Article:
Learning more about coverage

You learn something new every day, and today I learned how EBSCO figures (and lists) our access for journals.

One of our titles, Armed Forces and Society, has two listings in A-to-Z because of a publisher change in 2005. The record for the previous publisher says that our access is “to present”, even though nothing past 2005 is available via those links. Even Title Wizard indicates that access ends in 2005, but our patrons would think that they can access the most recent issues.

Because we still have a current subscription to this journal, the holdings information for EJS will continue to say “to present”. According to the EBSCO representative who replied to my inquiry,

EJS does not take into consideration that coverage for this journal ended in 2005.

So a current subscription overrides the actual holdings, even though we can’t actually access more issues via that record. But:

There is an enhancement planned that will cause EJS to consider the coverage dates for a journal when calculating Your Access.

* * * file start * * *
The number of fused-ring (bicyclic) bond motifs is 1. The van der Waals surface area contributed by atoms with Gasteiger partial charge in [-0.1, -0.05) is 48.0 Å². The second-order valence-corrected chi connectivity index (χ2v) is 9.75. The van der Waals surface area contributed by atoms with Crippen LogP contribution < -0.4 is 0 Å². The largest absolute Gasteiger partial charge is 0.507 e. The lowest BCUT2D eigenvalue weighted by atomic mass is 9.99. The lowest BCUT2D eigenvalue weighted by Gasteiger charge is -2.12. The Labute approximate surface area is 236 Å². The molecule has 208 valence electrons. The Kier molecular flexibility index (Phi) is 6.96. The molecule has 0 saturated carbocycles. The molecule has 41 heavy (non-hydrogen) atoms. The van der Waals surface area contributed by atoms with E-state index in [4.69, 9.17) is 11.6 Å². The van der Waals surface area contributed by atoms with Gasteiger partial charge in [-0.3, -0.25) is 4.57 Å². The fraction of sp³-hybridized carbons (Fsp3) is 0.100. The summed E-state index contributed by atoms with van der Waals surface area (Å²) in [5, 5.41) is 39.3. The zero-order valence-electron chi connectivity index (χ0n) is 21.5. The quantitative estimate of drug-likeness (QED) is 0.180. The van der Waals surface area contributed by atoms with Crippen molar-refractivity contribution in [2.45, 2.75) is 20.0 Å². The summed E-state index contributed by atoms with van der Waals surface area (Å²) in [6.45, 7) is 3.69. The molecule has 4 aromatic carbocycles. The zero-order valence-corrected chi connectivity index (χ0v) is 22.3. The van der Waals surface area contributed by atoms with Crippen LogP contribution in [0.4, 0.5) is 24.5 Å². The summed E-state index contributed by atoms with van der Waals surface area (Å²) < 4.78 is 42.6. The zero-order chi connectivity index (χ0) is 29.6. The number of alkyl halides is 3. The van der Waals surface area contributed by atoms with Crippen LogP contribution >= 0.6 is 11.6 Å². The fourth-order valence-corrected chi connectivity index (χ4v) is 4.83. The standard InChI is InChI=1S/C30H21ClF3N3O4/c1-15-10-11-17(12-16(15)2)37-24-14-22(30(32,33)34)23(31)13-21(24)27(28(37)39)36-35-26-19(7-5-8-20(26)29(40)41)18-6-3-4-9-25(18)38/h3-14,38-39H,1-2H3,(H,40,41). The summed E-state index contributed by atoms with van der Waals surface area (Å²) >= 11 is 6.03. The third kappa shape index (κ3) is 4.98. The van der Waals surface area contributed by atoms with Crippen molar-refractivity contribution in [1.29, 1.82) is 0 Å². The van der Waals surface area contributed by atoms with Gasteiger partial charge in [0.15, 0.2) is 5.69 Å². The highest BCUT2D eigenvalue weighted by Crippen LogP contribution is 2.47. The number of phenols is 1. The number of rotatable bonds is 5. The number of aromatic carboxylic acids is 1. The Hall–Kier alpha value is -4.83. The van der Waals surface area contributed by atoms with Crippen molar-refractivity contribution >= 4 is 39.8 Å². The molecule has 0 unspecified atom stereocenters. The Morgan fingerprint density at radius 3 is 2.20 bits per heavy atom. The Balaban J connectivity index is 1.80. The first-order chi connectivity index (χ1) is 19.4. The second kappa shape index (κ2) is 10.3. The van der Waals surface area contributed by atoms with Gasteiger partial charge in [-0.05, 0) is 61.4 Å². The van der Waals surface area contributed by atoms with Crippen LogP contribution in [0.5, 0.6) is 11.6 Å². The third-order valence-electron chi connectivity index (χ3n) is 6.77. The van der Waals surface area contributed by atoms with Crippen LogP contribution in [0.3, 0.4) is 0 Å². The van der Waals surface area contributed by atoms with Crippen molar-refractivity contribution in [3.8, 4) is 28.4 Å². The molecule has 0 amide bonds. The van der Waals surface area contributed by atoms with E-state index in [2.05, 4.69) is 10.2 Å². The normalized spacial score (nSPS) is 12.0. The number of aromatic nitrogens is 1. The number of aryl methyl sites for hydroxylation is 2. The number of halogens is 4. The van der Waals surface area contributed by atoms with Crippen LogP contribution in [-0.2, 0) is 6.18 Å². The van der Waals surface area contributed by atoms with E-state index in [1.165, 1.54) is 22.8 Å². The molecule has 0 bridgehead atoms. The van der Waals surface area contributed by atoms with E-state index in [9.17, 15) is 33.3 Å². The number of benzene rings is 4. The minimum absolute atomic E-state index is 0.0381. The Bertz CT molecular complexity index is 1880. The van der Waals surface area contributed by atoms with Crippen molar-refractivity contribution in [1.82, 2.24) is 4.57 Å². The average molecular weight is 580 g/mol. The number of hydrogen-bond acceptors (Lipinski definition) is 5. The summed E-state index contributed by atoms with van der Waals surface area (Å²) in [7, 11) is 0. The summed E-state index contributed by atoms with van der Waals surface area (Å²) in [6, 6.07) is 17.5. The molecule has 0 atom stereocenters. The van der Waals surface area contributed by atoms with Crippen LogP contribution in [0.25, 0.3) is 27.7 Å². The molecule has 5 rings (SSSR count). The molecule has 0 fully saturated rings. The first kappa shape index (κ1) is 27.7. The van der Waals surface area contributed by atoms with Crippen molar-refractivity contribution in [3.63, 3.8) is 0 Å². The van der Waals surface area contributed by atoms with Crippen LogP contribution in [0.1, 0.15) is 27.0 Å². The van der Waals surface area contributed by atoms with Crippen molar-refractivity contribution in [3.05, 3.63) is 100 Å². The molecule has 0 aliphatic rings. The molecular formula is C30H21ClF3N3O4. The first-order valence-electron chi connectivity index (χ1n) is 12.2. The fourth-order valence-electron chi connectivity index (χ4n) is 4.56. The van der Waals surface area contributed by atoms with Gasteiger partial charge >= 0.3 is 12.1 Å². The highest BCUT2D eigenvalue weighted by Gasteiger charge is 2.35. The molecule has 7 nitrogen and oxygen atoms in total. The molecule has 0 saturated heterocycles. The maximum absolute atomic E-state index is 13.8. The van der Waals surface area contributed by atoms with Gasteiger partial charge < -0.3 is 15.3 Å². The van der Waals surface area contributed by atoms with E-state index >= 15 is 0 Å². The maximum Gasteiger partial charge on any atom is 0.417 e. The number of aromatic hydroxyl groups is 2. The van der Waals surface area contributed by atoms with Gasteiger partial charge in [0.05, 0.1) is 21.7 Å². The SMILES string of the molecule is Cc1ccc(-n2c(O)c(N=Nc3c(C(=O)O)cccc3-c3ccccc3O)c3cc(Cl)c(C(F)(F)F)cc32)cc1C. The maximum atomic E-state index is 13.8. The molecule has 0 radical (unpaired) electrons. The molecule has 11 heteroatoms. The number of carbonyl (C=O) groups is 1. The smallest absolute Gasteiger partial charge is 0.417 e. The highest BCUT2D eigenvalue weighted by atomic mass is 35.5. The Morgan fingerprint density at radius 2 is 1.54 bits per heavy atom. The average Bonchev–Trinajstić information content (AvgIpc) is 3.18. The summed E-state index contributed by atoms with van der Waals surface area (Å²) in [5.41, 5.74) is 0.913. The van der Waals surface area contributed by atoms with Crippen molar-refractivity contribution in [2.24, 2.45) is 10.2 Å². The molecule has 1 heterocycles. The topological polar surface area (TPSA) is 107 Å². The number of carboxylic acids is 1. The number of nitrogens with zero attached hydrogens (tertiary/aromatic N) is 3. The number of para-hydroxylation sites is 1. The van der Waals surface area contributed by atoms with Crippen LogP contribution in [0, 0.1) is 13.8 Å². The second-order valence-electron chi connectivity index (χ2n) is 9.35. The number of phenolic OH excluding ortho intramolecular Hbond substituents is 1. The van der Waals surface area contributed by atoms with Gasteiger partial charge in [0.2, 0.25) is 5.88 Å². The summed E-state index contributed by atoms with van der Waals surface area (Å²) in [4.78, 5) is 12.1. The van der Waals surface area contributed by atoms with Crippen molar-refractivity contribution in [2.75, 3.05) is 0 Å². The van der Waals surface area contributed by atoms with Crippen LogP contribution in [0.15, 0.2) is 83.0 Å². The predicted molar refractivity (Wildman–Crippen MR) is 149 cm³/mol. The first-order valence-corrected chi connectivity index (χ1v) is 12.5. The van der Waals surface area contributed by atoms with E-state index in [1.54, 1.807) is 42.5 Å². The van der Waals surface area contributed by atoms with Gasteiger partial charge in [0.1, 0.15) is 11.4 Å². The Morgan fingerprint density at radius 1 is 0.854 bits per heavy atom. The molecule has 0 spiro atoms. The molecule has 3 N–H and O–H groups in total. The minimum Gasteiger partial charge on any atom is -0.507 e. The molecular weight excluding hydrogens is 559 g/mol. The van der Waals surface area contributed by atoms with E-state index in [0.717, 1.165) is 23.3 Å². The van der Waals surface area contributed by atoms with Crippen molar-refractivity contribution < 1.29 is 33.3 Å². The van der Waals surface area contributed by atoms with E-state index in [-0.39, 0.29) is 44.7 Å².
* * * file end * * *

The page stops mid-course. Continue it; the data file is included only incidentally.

Hooray for enhancements! Until then, our patrons hit a dead end, and they may not think to check the other electronic resource record. To remedy that, I’ve added an “End User Access Note” to the earlier publisher’s record that direct our patrons to the other record:

“The most recent issues are available via other electronic record for this title.”

I might play around a bit with the wording on that note. I’m glad to have a better understanding of the coverage dates so that I can better interpret this information to resolve troubleshooting problems. If this comes up again, I can spend less time tracking down the problem and get back to the patron more quickly.

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Posted in Access, EBSCO. Comments Off on Learning more about coverage
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